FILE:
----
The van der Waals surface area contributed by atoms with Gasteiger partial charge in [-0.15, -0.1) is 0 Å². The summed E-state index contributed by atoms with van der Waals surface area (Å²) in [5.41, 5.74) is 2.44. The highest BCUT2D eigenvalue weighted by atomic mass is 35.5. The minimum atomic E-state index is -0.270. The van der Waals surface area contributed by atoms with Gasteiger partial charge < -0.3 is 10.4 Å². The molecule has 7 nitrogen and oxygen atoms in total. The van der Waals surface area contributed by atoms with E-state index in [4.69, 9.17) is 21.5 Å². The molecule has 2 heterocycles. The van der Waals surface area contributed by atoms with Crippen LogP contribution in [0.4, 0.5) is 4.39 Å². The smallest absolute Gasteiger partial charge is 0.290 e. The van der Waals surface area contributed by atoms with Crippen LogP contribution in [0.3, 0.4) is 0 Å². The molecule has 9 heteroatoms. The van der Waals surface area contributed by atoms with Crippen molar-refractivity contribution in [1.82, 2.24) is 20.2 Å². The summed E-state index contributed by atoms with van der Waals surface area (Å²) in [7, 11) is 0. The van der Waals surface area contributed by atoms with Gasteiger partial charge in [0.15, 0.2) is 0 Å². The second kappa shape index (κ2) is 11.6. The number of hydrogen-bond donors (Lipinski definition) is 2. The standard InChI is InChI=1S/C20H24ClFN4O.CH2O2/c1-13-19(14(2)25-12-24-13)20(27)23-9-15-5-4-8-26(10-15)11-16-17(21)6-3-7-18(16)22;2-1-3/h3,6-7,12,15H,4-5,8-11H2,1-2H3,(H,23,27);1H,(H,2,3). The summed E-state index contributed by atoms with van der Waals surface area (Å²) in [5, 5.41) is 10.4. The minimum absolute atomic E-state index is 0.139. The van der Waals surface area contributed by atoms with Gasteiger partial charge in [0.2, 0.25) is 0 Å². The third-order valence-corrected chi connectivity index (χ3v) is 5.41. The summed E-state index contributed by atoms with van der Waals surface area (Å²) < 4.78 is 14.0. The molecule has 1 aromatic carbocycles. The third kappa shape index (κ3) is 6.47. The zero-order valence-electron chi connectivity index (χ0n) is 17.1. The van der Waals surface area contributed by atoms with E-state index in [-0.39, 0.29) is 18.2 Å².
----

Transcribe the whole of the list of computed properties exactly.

The van der Waals surface area contributed by atoms with Gasteiger partial charge in [-0.15, -0.1) is 0 Å². The summed E-state index contributed by atoms with van der Waals surface area (Å²) in [5.41, 5.74) is 2.44. The highest BCUT2D eigenvalue weighted by atomic mass is 35.5. The minimum atomic E-state index is -0.270. The van der Waals surface area contributed by atoms with Gasteiger partial charge < -0.3 is 10.4 Å². The molecule has 7 nitrogen and oxygen atoms in total. The van der Waals surface area contributed by atoms with E-state index in [4.69, 9.17) is 21.5 Å². The molecule has 2 heterocycles. The van der Waals surface area contributed by atoms with Crippen LogP contribution in [0.4, 0.5) is 4.39 Å². The smallest absolute Gasteiger partial charge is 0.290 e. The van der Waals surface area contributed by atoms with Crippen LogP contribution in [0.3, 0.4) is 0 Å². The molecule has 9 heteroatoms. The van der Waals surface area contributed by atoms with Crippen molar-refractivity contribution in [1.82, 2.24) is 20.2 Å². The summed E-state index contributed by atoms with van der Waals surface area (Å²) in [7, 11) is 0. The van der Waals surface area contributed by atoms with Gasteiger partial charge in [0.15, 0.2) is 0 Å². The second kappa shape index (κ2) is 11.6. The number of hydrogen-bond donors (Lipinski definition) is 2. The standard InChI is InChI=1S/C20H24ClFN4O.CH2O2/c1-13-19(14(2)25-12-24-13)20(27)23-9-15-5-4-8-26(10-15)11-16-17(21)6-3-7-18(16)22;2-1-3/h3,6-7,12,15H,4-5,8-11H2,1-2H3,(H,23,27);1H,(H,2,3). The summed E-state index contributed by atoms with van der Waals surface area (Å²) in [5, 5.41) is 10.4. The minimum absolute atomic E-state index is 0.139. The van der Waals surface area contributed by atoms with Gasteiger partial charge in [0.2, 0.25) is 0 Å². The third-order valence-corrected chi connectivity index (χ3v) is 5.41. The summed E-state index contributed by atoms with van der Waals surface area (Å²) < 4.78 is 14.0. The molecule has 1 aromatic carbocycles. The third kappa shape index (κ3) is 6.47. The zero-order valence-electron chi connectivity index (χ0n) is 17.1. The van der Waals surface area contributed by atoms with E-state index in [-0.39, 0.29) is 18.2 Å².